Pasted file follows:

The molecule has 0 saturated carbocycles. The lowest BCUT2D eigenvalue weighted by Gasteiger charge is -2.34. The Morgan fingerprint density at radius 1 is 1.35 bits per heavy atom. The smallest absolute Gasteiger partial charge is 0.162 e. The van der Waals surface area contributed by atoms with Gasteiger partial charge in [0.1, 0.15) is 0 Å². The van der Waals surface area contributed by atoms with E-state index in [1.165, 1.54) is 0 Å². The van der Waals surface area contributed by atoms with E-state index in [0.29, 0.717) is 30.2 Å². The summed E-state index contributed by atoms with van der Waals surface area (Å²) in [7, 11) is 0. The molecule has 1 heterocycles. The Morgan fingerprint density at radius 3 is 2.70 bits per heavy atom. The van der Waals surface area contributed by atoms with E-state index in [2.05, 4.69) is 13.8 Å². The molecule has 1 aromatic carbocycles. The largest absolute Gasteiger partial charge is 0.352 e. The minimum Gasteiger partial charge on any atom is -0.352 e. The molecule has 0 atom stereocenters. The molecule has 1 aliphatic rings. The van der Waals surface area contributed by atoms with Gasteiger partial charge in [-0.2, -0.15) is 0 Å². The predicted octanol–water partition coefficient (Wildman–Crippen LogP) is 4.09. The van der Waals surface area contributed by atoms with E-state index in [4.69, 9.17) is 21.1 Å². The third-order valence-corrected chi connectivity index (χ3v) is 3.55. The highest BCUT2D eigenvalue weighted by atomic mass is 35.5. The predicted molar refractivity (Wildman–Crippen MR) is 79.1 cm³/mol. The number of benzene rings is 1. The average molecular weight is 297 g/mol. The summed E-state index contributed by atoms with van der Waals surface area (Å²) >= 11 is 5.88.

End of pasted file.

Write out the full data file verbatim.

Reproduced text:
The molecule has 0 saturated carbocycles. The lowest BCUT2D eigenvalue weighted by Gasteiger charge is -2.34. The Morgan fingerprint density at radius 1 is 1.35 bits per heavy atom. The smallest absolute Gasteiger partial charge is 0.162 e. The van der Waals surface area contributed by atoms with Gasteiger partial charge in [0.1, 0.15) is 0 Å². The van der Waals surface area contributed by atoms with E-state index in [1.165, 1.54) is 0 Å². The van der Waals surface area contributed by atoms with E-state index in [0.29, 0.717) is 30.2 Å². The summed E-state index contributed by atoms with van der Waals surface area (Å²) in [7, 11) is 0. The molecule has 1 heterocycles. The Morgan fingerprint density at radius 3 is 2.70 bits per heavy atom. The van der Waals surface area contributed by atoms with E-state index in [2.05, 4.69) is 13.8 Å². The molecule has 1 aromatic carbocycles. The largest absolute Gasteiger partial charge is 0.352 e. The minimum Gasteiger partial charge on any atom is -0.352 e. The molecule has 0 atom stereocenters. The molecule has 1 aliphatic rings. The van der Waals surface area contributed by atoms with Gasteiger partial charge in [-0.2, -0.15) is 0 Å². The predicted octanol–water partition coefficient (Wildman–Crippen LogP) is 4.09. The van der Waals surface area contributed by atoms with E-state index in [4.69, 9.17) is 21.1 Å². The third-order valence-corrected chi connectivity index (χ3v) is 3.55. The highest BCUT2D eigenvalue weighted by atomic mass is 35.5. The predicted molar refractivity (Wildman–Crippen MR) is 79.1 cm³/mol. The number of benzene rings is 1. The average molecular weight is 297 g/mol. The summed E-state index contributed by atoms with van der Waals surface area (Å²) >= 11 is 5.88.